Concerns over money are often cited as one of the leading causes of divorce, and not just for those who don't have enough to make ends meet. Even those who make a terrific salary or own their own successful businesses can run into plenty of money-related stress that tears a relationship apart. In some cases, having more just means there are more avenues for stress and more ways for disputes to manifest.
Why does this happen?
There are many reasons, but a common factor is that the two people involved often do not view money the same way. They manage money differently. They value money, and security, differently and they're both stressed about the way their partner does things.
For example, maybe you're 45 and you've spent the last two decades building up your own company. You've put time and energy into it, and you've also put a ton of your own money down. As a result, you're very aware of where every last cent goes. You know how important every dollar is, and you keep a close eye on everything, trying to avoid frivolous spending even when you have more than enough.
Your spouse, though, married you at 35. He or she wasn't there for the building process and just thinks of the business as something that exists and generates an income. Your spouse doesn't view the company and the profits it generates the same way you do, and he or she is far more likely spend money more easily. Disputes over arise when spouses disagree over the following:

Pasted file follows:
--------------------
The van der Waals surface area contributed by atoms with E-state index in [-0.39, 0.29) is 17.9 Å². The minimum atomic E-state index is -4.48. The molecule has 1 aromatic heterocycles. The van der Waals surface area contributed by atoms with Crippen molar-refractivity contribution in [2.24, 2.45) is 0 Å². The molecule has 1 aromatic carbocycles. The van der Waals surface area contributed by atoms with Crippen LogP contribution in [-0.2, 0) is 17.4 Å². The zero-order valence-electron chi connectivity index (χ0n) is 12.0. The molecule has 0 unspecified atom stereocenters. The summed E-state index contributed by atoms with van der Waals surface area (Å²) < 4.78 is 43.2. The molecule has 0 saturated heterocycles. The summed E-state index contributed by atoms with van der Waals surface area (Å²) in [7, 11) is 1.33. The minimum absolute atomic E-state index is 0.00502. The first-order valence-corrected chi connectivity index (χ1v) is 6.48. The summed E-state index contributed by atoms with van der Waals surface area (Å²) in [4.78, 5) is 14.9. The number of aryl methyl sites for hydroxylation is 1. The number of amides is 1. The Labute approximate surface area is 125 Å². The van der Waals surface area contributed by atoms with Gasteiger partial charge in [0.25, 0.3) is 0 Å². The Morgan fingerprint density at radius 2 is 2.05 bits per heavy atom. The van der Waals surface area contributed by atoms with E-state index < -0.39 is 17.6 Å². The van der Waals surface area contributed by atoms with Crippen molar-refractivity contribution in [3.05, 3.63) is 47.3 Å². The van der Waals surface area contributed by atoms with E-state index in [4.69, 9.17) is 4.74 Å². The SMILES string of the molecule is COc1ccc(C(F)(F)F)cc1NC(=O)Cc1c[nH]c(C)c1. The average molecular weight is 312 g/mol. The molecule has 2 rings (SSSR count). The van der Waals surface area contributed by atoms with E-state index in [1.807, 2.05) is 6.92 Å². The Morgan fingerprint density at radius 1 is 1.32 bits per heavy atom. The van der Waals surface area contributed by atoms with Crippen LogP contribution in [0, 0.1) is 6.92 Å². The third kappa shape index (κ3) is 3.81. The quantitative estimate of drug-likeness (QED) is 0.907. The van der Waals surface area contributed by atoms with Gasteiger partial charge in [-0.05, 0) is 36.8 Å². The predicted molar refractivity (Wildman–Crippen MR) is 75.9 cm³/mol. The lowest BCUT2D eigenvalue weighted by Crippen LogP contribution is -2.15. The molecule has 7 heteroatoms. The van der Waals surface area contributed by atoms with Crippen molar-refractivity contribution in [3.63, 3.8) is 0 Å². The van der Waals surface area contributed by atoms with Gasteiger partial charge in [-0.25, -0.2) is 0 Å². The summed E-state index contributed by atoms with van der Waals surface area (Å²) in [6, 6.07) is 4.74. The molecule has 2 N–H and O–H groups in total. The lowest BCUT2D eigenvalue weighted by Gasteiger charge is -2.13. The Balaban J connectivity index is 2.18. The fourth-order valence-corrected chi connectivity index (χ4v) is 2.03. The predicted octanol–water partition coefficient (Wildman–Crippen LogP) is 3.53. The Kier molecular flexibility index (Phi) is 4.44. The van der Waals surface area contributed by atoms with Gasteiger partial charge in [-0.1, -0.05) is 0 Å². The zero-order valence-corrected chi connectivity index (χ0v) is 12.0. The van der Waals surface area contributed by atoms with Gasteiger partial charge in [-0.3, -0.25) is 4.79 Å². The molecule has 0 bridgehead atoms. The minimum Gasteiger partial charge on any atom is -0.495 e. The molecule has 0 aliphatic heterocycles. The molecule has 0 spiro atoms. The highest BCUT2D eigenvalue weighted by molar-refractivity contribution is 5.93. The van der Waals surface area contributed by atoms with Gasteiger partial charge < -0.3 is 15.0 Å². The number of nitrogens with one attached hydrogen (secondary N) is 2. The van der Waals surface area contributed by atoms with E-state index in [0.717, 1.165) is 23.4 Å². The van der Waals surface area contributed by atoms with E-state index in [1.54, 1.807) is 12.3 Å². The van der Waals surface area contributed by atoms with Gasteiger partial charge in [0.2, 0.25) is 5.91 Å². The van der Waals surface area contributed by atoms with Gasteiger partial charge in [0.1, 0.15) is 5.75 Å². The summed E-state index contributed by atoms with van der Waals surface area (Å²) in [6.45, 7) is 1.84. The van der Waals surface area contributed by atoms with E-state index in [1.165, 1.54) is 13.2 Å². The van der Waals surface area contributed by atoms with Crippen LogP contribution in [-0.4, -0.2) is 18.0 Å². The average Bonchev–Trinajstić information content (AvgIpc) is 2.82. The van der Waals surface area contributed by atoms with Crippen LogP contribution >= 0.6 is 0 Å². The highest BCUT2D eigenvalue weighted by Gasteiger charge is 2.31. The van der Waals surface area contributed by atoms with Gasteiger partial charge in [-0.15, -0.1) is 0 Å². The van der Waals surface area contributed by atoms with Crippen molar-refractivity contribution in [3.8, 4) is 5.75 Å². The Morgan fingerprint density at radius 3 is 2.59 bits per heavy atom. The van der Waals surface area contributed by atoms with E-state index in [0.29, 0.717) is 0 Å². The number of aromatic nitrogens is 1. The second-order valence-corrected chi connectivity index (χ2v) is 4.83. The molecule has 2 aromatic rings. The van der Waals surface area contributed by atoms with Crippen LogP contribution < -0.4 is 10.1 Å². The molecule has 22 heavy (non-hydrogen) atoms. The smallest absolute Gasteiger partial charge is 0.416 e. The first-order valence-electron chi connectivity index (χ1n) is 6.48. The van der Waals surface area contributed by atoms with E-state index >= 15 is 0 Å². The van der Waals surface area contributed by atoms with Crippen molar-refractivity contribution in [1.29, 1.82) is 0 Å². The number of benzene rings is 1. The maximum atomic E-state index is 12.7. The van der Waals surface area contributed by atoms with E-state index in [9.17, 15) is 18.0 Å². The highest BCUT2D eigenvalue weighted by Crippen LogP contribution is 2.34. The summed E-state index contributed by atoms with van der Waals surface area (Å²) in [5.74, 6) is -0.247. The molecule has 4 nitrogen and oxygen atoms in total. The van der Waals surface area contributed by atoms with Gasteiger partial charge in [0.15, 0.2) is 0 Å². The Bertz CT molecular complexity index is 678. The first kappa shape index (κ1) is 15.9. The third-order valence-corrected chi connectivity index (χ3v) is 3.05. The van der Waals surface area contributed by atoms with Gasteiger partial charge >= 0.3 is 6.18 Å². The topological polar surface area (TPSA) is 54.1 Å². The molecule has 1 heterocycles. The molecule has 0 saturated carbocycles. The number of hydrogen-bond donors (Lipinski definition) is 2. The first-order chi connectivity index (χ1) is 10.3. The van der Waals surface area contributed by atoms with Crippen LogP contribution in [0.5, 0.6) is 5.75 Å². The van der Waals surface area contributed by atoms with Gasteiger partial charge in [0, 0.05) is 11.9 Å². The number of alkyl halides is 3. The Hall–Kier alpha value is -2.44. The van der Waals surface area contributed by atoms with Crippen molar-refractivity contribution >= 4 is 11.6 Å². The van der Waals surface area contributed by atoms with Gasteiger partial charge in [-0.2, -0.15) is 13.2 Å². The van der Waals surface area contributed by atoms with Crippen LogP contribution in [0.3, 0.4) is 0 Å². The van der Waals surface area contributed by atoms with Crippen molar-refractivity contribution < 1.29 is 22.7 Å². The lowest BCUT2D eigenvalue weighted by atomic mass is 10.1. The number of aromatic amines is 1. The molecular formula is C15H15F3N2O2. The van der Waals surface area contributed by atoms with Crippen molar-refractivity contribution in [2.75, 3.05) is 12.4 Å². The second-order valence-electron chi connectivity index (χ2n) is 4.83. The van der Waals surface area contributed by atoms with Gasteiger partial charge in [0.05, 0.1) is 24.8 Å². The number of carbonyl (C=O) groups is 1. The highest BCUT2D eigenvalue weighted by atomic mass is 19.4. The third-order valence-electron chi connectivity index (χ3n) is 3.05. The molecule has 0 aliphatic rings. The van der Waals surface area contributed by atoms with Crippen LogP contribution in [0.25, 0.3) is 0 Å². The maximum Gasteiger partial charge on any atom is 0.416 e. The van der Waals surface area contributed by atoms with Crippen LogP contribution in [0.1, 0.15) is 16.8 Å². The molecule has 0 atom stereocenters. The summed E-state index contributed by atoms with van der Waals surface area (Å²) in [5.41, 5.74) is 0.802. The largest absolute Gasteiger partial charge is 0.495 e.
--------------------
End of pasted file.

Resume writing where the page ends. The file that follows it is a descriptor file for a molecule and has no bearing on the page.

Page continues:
- The purchase of expensive, designer or name brand products
- The purchase of items such as new cars, which depreciate rapidly and offer little to no return
- Taking out additional loans for unnecessary expenses
- Failing to make payents on things like credit card debt, leading to late fees
- Maintaining debt via credit cards and short-term loans, despite a relatively high income
Opposing views about money
Essentially, you and your spouse have differing views about money. While some differences are easy to reconcile, differences concerning money are not among them. Unless both parties earn enough to fully support their chosen money management style, disagreements will arise.
Money problems also have a tendency to spill over into other areas of a marriage. Every evening out or simple shopping trip can instigate an argument. It is hardly a solution to money disputes to take a vacation and get away from it all. Whether you choose to spend money or save it, one or both parties are likely to find cause for unhappiness.
That's one way that stress about money, even for the wealthy, can send a couple to divorce court. If you wind up there, you need to know your legal rights. It is important to have a thorough understanding of your finances and of the law when it comes time to divorce. An experienced attorney is a necessity when a divorce involves complex assets or business holdings.